Non-Toxic Kids Paint
Paper or reusable plastic plates
Fill paper plates or plastic reusable plates with paint. We choose to use color coordinated paint, plates and fly swatters to aid with color recognition. Tape paper to an outdoor wall or door. Let your child dip the flyswatter in the paint and smack the paper to paint.
Topics of Conversation:
Colors and color matching
Textures from the various types of fly swatters
Numbers (count the number of times you hit the paper)
Mixing of primary colors to make secondary colors For example: Red+Blue=Purple Yellow+Orange=Red
Illinois Early Learning Standards Targeted:
1.A.ECa Follow simple one-, two- and three-step directions.
6.A.ECa Count with understanding and recognize “how many” in small sets up to 5
25.A.ECd Visual Arts: Investigate and participate in activities using visual arts materials.
31.A.ECc Interact easily with familiar adults.
It’s very possible at some point you have heard the words “tact” and “mand” thrown around. But what do these words mean? Are they slang for something? “Tact” and “mand” are actually terms coined by B.F. Skinner. They are two popular verbal operants to describe components of language.
A tact is described by Skinner as being controlled by a nonverbal stimulus and reinforced by non-specific praise. Let’s break that down. A nonverbal stimulus usually refers to visual stimulus, so for example, Johnny sees a cow. Johnny says “Cow!” and then the behavior is reinforced by non-specific praise. Non-specific just means that the reinforcement will be different from what Johnny had actually said. (Johnny parents are not going to give him a cow). Typically they would reinforce by saying something like “You’re right, Johnny! It is a cow!” Tacts are easiest to think about as labels for names for people, places, and things.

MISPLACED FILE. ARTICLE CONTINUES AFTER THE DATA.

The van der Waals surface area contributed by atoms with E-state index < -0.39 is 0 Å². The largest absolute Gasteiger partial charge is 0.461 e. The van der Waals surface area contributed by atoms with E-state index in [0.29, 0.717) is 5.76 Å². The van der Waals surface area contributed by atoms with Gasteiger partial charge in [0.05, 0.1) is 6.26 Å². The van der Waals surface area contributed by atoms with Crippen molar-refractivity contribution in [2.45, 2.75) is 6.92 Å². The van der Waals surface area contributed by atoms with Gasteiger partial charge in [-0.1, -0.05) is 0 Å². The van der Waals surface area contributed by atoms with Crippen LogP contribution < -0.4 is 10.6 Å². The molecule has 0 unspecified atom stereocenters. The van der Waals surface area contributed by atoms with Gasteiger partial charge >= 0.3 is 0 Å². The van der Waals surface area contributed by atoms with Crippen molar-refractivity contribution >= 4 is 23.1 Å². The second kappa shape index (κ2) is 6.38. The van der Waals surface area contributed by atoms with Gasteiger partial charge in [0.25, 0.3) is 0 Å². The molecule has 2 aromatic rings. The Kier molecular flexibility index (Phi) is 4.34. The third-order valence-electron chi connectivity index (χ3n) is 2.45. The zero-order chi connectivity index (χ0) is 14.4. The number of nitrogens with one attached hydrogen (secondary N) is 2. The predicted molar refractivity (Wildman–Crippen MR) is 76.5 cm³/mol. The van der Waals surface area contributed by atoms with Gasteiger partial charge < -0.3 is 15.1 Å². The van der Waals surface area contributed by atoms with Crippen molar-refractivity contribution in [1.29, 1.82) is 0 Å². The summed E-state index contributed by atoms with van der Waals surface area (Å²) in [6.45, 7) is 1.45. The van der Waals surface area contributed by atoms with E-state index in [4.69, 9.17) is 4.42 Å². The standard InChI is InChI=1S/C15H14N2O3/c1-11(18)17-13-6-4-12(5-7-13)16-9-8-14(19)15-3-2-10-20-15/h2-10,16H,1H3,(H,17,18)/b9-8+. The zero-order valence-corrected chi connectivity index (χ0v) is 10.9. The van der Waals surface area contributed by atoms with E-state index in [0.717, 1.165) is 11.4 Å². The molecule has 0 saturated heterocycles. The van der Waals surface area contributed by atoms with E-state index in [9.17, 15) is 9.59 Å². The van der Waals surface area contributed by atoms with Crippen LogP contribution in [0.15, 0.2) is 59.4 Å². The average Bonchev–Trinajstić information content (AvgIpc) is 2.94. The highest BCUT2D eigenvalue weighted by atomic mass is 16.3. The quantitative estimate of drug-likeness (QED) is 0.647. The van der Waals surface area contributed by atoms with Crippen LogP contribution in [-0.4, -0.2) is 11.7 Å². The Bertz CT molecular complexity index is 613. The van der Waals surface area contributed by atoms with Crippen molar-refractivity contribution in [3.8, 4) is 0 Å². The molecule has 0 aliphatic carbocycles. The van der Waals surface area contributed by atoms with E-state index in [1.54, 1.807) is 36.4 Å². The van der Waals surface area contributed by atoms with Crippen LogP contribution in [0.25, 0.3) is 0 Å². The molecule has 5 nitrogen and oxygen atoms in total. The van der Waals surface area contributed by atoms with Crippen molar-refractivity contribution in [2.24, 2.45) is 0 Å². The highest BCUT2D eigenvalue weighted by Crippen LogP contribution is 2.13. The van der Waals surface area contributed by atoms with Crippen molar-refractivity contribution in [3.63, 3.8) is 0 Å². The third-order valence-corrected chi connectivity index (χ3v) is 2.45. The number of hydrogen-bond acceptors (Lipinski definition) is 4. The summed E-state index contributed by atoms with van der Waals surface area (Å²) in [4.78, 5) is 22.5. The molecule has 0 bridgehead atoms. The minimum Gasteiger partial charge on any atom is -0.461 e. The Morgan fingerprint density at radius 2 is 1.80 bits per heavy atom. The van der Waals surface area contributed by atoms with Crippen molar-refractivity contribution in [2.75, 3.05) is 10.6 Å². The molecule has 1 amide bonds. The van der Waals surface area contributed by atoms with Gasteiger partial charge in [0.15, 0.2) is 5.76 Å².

The word “mand” is taken from words such as “demand” and “command”. When you think of mand you should think of a request for something. As Skinner puts it a mand is controlled by an establishing operation and reinforced by a specified reinforcer. What this means is that in order for a request to be considered a mand, the client must actually want whatever they are asking for. For example, if Sally asks for a chip and when someone gave her a chip she no longer wanted it, this is probably not a mand. However, if Sally asks for a chip, you give her a chip and she eats it, this is a mand. “Specified reinforcement” refers to a person receiving specifically what they are asking for.
Board Certified Behavior Analyst, or BCBA, is a person who has earned a graduate level certification in behavior analysis. BCBAs adhere to the Behavior Analyst Certification Board’s (BACB) code of ethics, and the specifications required for maintaining their credentials. Moving onward, let’s refer to the BACB as the Board, so as to not have too many acronyms flying around here.
BCBAs are individuals who can provide behavior analytic services, and supervise the work of Board Certified Assistant Behavior Analysts (BCaBA), and Registered Behavior Technicians (RBT).
I apologize in advance for introducing yet another acronym, but the field of Applied Behavior Analysis (ABA) is full of them. An article written by Baer, Wolf, & Risley in 1968, describes ABA as follows: Applied Behavior Analysis is the process of systematically applying interventions based upon the principles of learning theory to improve socially significant behaviors to a meaningful degree, and to demonstrate that the interventions employed are responsible for the improvement in behavior.
According the Board, a BCBA is a practitioner who can provide the following services: